Drawing on Dan Miron’s concept of “literary contiguity,” this article arranges an encounter between two documentary novels about the experience of the First World War, both told from the perspective of a Jewish officer. Although rather different with regard to their place in the Modern Hebrew canon, the well-known novel The Great Madness (1929) by Avigdor Hameiri and the unknown novel Gold in the Streets (1946) by M. Y. Ben-Gavriêl reveal numerous topical and aesthetic intersections when read alongside each other. The joint analysis shows that besides their pacifism and general criticism of the logic of the nation-state, both novels share a common geographical and ideological trajectory. Their interpretation of the events depicted during the “Great War” envisages the Land of Israel as the ultimate destination of their protagonists.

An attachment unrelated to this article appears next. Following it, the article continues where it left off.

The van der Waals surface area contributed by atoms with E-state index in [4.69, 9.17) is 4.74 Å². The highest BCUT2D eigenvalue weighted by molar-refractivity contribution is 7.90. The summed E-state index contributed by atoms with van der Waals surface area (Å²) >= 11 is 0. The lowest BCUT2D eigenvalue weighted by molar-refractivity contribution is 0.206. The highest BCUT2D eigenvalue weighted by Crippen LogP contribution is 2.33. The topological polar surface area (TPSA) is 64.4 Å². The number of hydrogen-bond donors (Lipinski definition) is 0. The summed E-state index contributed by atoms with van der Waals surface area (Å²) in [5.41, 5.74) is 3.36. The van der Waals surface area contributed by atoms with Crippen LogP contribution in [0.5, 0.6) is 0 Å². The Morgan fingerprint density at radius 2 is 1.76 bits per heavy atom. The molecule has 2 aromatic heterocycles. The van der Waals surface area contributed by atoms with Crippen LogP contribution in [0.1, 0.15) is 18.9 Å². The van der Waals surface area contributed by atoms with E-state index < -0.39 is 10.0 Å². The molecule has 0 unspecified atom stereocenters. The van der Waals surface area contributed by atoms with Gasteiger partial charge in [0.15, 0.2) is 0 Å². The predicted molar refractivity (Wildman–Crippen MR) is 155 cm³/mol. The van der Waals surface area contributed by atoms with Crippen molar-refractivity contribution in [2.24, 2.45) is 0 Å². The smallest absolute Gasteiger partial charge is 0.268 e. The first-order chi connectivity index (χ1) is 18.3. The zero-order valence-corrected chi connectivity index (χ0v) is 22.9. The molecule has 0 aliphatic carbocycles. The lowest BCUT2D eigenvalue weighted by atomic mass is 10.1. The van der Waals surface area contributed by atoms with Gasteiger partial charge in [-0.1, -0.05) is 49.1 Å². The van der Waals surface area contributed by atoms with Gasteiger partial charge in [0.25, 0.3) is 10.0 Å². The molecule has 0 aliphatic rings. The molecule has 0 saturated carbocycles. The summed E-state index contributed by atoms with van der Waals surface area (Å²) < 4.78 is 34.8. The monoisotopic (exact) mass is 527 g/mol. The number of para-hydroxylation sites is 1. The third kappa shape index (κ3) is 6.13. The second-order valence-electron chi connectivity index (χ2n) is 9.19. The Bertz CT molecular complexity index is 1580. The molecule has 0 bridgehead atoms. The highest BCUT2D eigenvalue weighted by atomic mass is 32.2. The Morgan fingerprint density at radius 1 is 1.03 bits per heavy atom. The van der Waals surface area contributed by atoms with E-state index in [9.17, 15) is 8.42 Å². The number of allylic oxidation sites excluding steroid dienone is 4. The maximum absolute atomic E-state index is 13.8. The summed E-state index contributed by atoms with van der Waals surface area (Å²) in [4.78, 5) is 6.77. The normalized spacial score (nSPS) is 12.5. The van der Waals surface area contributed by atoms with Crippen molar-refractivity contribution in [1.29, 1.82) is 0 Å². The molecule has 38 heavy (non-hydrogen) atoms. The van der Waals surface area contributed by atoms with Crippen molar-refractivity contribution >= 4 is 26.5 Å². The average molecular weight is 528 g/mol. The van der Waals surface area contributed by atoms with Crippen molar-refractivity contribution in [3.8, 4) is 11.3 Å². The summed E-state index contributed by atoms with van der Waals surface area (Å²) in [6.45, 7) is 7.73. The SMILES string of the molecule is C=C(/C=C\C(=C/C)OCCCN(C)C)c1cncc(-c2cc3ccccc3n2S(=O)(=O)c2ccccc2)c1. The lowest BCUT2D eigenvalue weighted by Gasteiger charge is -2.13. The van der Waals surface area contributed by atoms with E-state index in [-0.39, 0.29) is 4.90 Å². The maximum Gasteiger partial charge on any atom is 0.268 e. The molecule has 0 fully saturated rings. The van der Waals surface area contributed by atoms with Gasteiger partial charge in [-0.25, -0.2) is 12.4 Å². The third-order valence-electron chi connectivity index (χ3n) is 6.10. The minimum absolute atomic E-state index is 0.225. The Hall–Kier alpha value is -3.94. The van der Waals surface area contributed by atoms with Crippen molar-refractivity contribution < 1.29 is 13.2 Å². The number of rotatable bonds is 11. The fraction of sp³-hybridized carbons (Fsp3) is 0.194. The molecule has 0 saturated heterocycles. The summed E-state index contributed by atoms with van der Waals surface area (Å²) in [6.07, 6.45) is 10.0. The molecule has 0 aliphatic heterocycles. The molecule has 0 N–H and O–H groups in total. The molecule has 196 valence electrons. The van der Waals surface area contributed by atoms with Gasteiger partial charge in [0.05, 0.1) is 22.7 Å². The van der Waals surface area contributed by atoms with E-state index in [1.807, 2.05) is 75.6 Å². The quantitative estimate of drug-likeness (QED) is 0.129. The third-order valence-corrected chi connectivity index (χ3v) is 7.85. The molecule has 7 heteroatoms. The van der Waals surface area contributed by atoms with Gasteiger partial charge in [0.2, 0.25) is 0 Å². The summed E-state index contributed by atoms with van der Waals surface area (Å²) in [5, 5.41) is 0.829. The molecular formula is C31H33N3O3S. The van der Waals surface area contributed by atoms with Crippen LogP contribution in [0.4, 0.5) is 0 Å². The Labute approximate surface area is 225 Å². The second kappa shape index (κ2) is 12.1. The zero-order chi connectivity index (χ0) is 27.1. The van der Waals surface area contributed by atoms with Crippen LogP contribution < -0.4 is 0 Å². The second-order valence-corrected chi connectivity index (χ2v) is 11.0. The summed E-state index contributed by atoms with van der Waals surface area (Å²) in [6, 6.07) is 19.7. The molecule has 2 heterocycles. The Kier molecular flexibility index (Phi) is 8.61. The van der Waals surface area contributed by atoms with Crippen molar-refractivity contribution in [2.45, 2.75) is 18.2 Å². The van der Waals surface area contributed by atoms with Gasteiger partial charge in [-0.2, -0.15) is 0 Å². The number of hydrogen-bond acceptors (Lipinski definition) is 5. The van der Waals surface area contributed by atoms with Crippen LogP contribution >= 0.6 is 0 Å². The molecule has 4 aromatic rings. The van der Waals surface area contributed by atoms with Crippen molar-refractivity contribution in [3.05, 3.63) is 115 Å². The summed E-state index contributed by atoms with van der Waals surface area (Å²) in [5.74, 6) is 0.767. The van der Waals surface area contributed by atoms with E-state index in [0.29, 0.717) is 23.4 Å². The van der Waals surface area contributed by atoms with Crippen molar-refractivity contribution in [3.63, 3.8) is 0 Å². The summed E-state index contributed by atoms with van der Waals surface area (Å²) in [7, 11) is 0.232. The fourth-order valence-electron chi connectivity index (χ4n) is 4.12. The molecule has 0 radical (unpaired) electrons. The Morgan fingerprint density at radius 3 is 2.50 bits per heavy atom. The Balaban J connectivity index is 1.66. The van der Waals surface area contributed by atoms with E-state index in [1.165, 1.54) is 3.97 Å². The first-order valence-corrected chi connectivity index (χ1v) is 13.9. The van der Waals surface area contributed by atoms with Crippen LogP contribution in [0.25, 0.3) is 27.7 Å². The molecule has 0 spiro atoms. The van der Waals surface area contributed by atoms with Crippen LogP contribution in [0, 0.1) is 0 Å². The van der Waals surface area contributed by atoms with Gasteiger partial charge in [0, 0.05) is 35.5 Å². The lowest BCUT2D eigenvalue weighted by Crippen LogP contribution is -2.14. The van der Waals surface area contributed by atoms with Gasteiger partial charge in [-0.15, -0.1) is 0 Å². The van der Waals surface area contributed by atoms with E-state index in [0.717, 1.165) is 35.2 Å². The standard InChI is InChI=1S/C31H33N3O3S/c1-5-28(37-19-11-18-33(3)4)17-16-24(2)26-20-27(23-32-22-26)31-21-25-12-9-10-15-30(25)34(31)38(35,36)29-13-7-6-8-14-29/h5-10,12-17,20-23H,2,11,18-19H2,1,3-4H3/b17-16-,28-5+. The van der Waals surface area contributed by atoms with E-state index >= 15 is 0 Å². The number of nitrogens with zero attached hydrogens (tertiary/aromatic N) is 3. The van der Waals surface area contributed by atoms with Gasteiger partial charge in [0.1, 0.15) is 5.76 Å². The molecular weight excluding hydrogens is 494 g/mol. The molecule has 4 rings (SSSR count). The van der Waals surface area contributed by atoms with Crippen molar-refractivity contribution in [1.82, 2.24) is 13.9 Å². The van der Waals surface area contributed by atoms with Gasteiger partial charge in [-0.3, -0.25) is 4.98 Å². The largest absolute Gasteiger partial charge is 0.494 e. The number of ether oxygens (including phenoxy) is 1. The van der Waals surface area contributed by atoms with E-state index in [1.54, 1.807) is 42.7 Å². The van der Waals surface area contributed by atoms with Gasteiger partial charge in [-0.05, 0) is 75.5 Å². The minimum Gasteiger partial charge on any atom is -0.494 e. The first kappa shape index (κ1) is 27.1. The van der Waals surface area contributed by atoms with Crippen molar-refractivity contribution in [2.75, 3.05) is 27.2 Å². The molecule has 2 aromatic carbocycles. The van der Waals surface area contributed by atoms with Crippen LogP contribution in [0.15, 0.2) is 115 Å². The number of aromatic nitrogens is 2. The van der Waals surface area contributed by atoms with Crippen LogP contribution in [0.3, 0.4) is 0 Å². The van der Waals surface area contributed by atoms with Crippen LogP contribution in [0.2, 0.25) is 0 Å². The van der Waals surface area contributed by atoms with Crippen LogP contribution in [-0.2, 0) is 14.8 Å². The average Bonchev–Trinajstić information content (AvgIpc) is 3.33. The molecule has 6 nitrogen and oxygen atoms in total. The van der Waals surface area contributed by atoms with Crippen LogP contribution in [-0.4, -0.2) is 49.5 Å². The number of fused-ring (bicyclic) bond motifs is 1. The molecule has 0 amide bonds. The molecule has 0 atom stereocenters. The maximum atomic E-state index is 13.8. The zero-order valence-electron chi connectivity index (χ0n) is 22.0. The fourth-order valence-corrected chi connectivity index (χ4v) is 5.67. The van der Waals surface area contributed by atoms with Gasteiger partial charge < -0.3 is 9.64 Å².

© 2015 by Walter de Gruyter Berlin Boston